The Jewish Museum Hosts Gallery Talks For Shifting the Gaze: Painting and Feminism
A series of afternoon gallery talks by artists featured in The Jewish Museum's new exhibition, Shifting the Gaze: Painting and Feminism, including Judy Chicago, Deborah Kass, Joyce Kozloff, Robert Kushner, and Mira Schor, will be offered at the Museum in October and early November. Visitors will also have the opportunity to hear from Shifting the Gaze's curator, Daniel Belasco, Henry J. Leir Associate Curator, The Jewish Museum. These gallery talks are FREE with admission to The Jewish Museum. The Jewish Museum is located at Fifth Avenue at 92nd Street, Manhattan.
SHIFTING THE GAZE GALLERY TALK SCHEDULE
ALL GALLERY TALKS BEGIN AT 1 PM
Monday, October 4 Joyce Kozloff
Tuesday, October 5 Judy Chicago
Monday, October 11 Mira Schor
Monday, October 18 Daniel Belasco
Monday, October 25 Deborah Kass
Monday, November 1 Robert Kushner
Feminist challenges to creative and institutional limits have been widely influential in art since the 1960s, with the emergence of the women's art movement in the United States. The Shifting the Gaze: Painting and Feminism exhibition explores the impact of feminism on contemporary painting. Taking the visitor through a half-century of painting, the exhibition focuses on art at the crossroads of societal shift and individual expression. Shifting the Gaze places feminist art in a larger context exploring its roots in Abstract Expressionism, Pop and Minimalism, and extending to the present, when feminist impulses remain vital in recent works targeting the representation of women in popular culture. The exhibition, with over 30 paintings and several sculptures and decorative objects, is largely drawn from The Jewish Museum's collection and also includes select loans. Works by 27 artists such as Judy Chicago, Louise Fishman, Leon Golub, Eva Hesse, Deborah Kass, Lee Krasner, Louise Nevelson, Elaine Reichek, Miriam Schapiro, Joan Snyder, Nancy Spero, and Hannah Wilke, among others, are arranged thematically. Seven works in Shifting the Gaze have been acquired over the last three years.
An infrared assistive listening system for the hearing impaired is available for programs in the Museum's S. H. and Helen R. Scheuer Auditorium.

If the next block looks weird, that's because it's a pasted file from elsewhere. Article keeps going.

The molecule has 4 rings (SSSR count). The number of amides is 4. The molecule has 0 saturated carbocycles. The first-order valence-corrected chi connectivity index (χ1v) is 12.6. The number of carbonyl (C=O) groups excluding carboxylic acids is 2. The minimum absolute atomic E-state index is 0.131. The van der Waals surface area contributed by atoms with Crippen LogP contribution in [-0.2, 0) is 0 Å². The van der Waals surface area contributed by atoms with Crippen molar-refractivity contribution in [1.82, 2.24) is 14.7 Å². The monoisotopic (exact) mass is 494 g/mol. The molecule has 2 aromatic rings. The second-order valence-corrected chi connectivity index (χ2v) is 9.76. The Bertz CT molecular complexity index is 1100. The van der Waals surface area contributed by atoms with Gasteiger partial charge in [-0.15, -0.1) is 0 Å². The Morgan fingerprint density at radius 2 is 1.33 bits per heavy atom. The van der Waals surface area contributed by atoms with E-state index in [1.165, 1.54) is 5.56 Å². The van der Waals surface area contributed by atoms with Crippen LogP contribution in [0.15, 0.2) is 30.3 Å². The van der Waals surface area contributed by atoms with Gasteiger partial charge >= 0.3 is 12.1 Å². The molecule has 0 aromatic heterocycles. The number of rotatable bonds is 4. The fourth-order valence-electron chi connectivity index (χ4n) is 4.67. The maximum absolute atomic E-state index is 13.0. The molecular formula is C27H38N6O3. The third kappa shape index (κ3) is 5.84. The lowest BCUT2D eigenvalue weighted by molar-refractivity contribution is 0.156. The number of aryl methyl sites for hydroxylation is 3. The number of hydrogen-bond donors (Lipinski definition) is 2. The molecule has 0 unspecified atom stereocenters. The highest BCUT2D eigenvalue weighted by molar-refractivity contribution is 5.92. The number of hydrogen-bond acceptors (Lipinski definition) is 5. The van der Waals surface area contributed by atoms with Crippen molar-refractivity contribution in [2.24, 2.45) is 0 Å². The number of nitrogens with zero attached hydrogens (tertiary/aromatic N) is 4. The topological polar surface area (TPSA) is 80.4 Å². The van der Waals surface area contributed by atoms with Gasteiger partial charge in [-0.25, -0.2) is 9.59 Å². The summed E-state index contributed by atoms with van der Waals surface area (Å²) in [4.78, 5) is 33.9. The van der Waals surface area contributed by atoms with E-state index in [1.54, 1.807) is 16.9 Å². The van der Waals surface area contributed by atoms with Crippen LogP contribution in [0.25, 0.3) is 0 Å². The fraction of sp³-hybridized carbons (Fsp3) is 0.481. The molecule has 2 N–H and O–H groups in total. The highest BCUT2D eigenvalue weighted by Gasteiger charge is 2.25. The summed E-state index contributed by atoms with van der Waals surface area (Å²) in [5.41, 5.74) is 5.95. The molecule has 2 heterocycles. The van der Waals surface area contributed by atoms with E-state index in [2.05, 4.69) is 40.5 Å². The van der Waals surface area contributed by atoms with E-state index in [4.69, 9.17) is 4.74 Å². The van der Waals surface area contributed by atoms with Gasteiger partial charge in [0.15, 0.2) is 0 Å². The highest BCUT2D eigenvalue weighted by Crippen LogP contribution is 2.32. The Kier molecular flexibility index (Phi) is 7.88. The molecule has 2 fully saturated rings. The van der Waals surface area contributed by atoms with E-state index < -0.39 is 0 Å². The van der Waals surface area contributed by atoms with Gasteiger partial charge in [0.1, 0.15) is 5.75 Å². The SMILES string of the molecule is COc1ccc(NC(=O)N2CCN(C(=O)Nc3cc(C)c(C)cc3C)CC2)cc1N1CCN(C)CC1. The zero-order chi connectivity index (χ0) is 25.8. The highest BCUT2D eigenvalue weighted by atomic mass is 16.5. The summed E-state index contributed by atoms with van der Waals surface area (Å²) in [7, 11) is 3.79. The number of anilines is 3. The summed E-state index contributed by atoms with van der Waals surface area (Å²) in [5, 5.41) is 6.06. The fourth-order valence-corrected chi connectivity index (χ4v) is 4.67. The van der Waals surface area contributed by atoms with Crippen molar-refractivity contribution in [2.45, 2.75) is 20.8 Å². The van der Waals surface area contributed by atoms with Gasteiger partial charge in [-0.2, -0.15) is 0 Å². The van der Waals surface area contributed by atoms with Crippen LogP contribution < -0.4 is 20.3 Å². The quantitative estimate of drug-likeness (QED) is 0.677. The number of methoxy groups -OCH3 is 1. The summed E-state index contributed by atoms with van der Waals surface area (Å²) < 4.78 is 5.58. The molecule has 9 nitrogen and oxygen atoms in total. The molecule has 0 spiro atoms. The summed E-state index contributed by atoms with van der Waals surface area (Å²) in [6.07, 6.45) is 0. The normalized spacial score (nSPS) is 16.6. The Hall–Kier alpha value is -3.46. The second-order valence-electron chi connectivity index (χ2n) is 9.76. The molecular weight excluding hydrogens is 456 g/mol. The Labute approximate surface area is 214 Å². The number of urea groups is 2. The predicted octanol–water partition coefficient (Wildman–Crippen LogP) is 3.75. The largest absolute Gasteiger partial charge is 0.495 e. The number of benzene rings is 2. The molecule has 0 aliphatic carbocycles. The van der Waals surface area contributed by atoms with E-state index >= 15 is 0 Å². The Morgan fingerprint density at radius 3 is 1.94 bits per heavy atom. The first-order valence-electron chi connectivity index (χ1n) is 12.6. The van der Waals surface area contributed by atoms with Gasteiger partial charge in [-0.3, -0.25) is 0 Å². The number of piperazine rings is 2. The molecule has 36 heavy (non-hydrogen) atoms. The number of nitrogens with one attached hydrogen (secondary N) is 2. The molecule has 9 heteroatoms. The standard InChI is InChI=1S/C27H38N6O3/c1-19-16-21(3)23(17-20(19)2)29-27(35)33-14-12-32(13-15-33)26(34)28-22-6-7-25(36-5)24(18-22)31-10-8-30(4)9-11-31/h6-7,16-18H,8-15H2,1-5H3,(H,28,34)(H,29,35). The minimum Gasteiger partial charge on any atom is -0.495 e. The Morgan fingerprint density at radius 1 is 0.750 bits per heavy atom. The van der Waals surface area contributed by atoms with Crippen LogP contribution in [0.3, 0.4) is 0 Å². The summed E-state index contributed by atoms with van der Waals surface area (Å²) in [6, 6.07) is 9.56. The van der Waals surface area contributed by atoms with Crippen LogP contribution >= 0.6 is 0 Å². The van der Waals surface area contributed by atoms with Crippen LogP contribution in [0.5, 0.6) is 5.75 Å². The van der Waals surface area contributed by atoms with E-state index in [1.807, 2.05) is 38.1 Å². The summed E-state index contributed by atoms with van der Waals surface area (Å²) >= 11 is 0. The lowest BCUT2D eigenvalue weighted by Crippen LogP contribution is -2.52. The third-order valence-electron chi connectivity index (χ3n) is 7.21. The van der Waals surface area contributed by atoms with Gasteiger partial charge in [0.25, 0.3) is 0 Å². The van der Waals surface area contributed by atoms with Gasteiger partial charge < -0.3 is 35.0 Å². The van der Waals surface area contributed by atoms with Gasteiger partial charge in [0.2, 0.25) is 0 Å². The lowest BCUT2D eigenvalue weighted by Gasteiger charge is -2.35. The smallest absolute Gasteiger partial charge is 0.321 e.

Public Programs at The Jewish Museum are supported, in part, by public funds from by the New York City Department of Cultural Affairs. Major annual support is provided by the New York State Council on the Arts, a State Agency. The stage lighting has been funded by the Office of Manhattan Borough President Scott M. Stringer. The audio-visual system has been funded by New York State Assembly Member Jonathan Bing.
About The Jewish Museum
Widely admired for its exhibitions and educational programs that inspire people of all backgrounds, The Jewish Museum is the preeminent United States institution exploring the intersection of 4,000 years of art and Jewish culture. The Jewish Museum was established in 1904, when Judge Mayer Sulzberger donated 26 ceremonial art objects to The Jewish Theological Seminary of America as the core of a museum collection. Today, the Museum maintains an important collection of 26,000 objects-paintings, sculpture, works on paper, photographs, archaeological artifacts, ceremonial objects, and broadcast media.
Museum hours are Saturday, Sunday, Monday, and Tuesday, 11am to 5:45pm; Thursday, 11am to 8pm; and Friday, 11am to 4pm. Museum admission is $12.00 for adults, $10.00 for senior citizens, $7.50 for students, free for children under 12 and Jewish Museum members. Admission is free on Saturdays. For general information on The Jewish Museum, the public may visit the Museum's website at http://www.thejewishmuseum.org or call 212.423.3200. The Jewish Museum is located at 1109 Fifth Avenue at 92nd Street, Manhattan.
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